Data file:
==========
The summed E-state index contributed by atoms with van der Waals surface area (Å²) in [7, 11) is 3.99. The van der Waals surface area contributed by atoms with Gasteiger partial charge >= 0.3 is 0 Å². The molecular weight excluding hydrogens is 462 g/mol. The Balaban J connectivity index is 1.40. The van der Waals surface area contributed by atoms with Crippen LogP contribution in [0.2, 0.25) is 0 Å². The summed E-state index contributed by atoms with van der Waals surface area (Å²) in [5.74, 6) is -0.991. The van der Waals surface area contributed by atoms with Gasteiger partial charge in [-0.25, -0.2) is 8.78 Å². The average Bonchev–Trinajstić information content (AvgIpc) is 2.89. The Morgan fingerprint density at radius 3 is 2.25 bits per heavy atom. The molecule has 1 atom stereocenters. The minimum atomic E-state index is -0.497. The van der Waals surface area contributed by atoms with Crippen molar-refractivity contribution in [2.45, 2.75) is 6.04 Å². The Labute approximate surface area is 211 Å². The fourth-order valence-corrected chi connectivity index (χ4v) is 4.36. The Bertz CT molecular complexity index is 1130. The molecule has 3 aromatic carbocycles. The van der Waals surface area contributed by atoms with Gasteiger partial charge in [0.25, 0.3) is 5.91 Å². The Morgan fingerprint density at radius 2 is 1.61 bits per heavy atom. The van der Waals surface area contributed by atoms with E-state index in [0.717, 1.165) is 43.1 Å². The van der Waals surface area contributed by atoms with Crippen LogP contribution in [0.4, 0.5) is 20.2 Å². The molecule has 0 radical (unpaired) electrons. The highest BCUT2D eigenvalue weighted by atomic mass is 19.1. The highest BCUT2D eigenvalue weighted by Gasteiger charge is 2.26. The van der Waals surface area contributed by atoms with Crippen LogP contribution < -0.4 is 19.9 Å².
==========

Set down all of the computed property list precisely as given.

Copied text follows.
The summed E-state index contributed by atoms with van der Waals surface area (Å²) in [7, 11) is 3.99. The van der Waals surface area contributed by atoms with Gasteiger partial charge >= 0.3 is 0 Å². The molecular weight excluding hydrogens is 462 g/mol. The Balaban J connectivity index is 1.40. The van der Waals surface area contributed by atoms with Crippen LogP contribution in [0.2, 0.25) is 0 Å². The summed E-state index contributed by atoms with van der Waals surface area (Å²) in [5.74, 6) is -0.991. The van der Waals surface area contributed by atoms with Gasteiger partial charge in [-0.25, -0.2) is 8.78 Å². The average Bonchev–Trinajstić information content (AvgIpc) is 2.89. The Morgan fingerprint density at radius 3 is 2.25 bits per heavy atom. The molecule has 1 atom stereocenters. The minimum atomic E-state index is -0.497. The van der Waals surface area contributed by atoms with Crippen molar-refractivity contribution in [2.45, 2.75) is 6.04 Å². The Labute approximate surface area is 211 Å². The fourth-order valence-corrected chi connectivity index (χ4v) is 4.36. The Bertz CT molecular complexity index is 1130. The molecule has 3 aromatic carbocycles. The van der Waals surface area contributed by atoms with Gasteiger partial charge in [0.25, 0.3) is 5.91 Å². The Morgan fingerprint density at radius 2 is 1.61 bits per heavy atom. The van der Waals surface area contributed by atoms with E-state index in [0.717, 1.165) is 43.1 Å². The van der Waals surface area contributed by atoms with Crippen LogP contribution in [0.4, 0.5) is 20.2 Å². The molecule has 0 radical (unpaired) electrons. The highest BCUT2D eigenvalue weighted by atomic mass is 19.1. The highest BCUT2D eigenvalue weighted by Gasteiger charge is 2.26. The van der Waals surface area contributed by atoms with Crippen LogP contribution < -0.4 is 19.9 Å².